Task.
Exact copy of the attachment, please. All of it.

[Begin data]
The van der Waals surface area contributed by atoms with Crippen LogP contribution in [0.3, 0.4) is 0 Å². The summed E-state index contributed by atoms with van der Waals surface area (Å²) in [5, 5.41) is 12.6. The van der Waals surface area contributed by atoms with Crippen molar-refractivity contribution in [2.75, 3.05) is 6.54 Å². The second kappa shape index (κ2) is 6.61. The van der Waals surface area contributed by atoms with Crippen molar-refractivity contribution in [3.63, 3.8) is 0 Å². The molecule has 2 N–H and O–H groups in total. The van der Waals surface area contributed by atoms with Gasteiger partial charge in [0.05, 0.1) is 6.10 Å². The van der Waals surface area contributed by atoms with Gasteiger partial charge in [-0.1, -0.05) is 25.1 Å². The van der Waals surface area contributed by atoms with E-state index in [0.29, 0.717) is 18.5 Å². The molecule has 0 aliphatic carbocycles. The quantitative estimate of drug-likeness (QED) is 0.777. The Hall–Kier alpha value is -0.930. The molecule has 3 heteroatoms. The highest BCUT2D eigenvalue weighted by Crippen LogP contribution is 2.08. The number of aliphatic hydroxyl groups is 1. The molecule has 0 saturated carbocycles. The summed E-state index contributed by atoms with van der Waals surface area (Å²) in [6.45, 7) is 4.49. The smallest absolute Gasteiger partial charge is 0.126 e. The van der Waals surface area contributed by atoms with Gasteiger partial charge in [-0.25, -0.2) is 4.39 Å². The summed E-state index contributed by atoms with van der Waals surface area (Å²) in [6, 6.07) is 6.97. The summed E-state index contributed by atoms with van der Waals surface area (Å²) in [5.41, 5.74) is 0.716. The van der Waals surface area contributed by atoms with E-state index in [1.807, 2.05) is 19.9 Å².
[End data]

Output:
The van der Waals surface area contributed by atoms with Crippen LogP contribution in [0.3, 0.4) is 0 Å². The summed E-state index contributed by atoms with van der Waals surface area (Å²) in [5, 5.41) is 12.6. The van der Waals surface area contributed by atoms with Crippen molar-refractivity contribution in [2.75, 3.05) is 6.54 Å². The second kappa shape index (κ2) is 6.61. The van der Waals surface area contributed by atoms with Crippen molar-refractivity contribution in [3.63, 3.8) is 0 Å². The molecule has 2 N–H and O–H groups in total. The van der Waals surface area contributed by atoms with Gasteiger partial charge in [0.05, 0.1) is 6.10 Å². The van der Waals surface area contributed by atoms with Gasteiger partial charge in [-0.1, -0.05) is 25.1 Å². The van der Waals surface area contributed by atoms with E-state index in [0.29, 0.717) is 18.5 Å². The molecule has 0 aliphatic carbocycles. The quantitative estimate of drug-likeness (QED) is 0.777. The Hall–Kier alpha value is -0.930. The molecule has 3 heteroatoms. The highest BCUT2D eigenvalue weighted by Crippen LogP contribution is 2.08. The number of aliphatic hydroxyl groups is 1. The molecule has 0 saturated carbocycles. The summed E-state index contributed by atoms with van der Waals surface area (Å²) in [6.45, 7) is 4.49. The smallest absolute Gasteiger partial charge is 0.126 e. The van der Waals surface area contributed by atoms with Gasteiger partial charge in [-0.25, -0.2) is 4.39 Å². The summed E-state index contributed by atoms with van der Waals surface area (Å²) in [6, 6.07) is 6.97. The summed E-state index contributed by atoms with van der Waals surface area (Å²) in [5.41, 5.74) is 0.716. The van der Waals surface area contributed by atoms with E-state index in [1.807, 2.05) is 19.9 Å².